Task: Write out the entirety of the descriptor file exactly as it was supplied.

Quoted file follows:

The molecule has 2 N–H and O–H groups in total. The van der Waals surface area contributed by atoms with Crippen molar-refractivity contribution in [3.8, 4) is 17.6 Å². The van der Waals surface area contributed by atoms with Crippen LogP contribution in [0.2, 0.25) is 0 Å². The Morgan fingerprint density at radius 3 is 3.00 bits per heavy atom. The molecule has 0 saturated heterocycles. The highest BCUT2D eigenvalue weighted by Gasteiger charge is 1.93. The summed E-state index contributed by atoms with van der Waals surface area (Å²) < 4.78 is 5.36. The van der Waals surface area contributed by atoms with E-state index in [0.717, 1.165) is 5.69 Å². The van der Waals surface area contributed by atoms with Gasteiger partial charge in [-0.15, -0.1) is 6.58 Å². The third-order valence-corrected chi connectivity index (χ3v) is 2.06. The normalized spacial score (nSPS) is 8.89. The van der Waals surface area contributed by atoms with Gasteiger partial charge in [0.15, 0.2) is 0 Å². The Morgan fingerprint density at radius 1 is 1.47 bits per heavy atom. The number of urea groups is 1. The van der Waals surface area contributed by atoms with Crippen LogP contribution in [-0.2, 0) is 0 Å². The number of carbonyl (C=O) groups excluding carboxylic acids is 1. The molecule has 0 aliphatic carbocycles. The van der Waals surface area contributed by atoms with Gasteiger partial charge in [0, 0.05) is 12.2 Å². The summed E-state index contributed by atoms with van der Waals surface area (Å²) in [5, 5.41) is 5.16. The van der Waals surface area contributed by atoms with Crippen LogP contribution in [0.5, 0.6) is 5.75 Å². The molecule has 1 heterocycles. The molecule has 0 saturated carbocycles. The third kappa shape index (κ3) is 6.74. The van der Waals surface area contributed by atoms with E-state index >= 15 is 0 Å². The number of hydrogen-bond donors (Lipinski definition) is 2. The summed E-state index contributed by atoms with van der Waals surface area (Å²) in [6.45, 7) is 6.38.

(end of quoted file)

The molecule has 2 N–H and O–H groups in total. The van der Waals surface area contributed by atoms with Crippen molar-refractivity contribution in [3.8, 4) is 17.6 Å². The van der Waals surface area contributed by atoms with Crippen LogP contribution in [0.2, 0.25) is 0 Å². The Morgan fingerprint density at radius 3 is 3.00 bits per heavy atom. The molecule has 0 saturated heterocycles. The highest BCUT2D eigenvalue weighted by Gasteiger charge is 1.93. The summed E-state index contributed by atoms with van der Waals surface area (Å²) < 4.78 is 5.36. The van der Waals surface area contributed by atoms with E-state index in [0.717, 1.165) is 5.69 Å². The van der Waals surface area contributed by atoms with Gasteiger partial charge in [-0.15, -0.1) is 6.58 Å². The third-order valence-corrected chi connectivity index (χ3v) is 2.06. The normalized spacial score (nSPS) is 8.89. The van der Waals surface area contributed by atoms with Gasteiger partial charge in [0.15, 0.2) is 0 Å². The Morgan fingerprint density at radius 1 is 1.47 bits per heavy atom. The number of urea groups is 1. The van der Waals surface area contributed by atoms with Crippen LogP contribution in [-0.2, 0) is 0 Å². The number of carbonyl (C=O) groups excluding carboxylic acids is 1. The molecule has 0 aliphatic carbocycles. The van der Waals surface area contributed by atoms with Gasteiger partial charge in [0, 0.05) is 12.2 Å². The summed E-state index contributed by atoms with van der Waals surface area (Å²) in [5, 5.41) is 5.16. The van der Waals surface area contributed by atoms with Crippen LogP contribution in [0.5, 0.6) is 5.75 Å². The molecule has 1 heterocycles. The molecule has 0 saturated carbocycles. The third kappa shape index (κ3) is 6.74. The van der Waals surface area contributed by atoms with E-state index >= 15 is 0 Å². The number of hydrogen-bond donors (Lipinski definition) is 2. The summed E-state index contributed by atoms with van der Waals surface area (Å²) in [6.45, 7) is 6.38.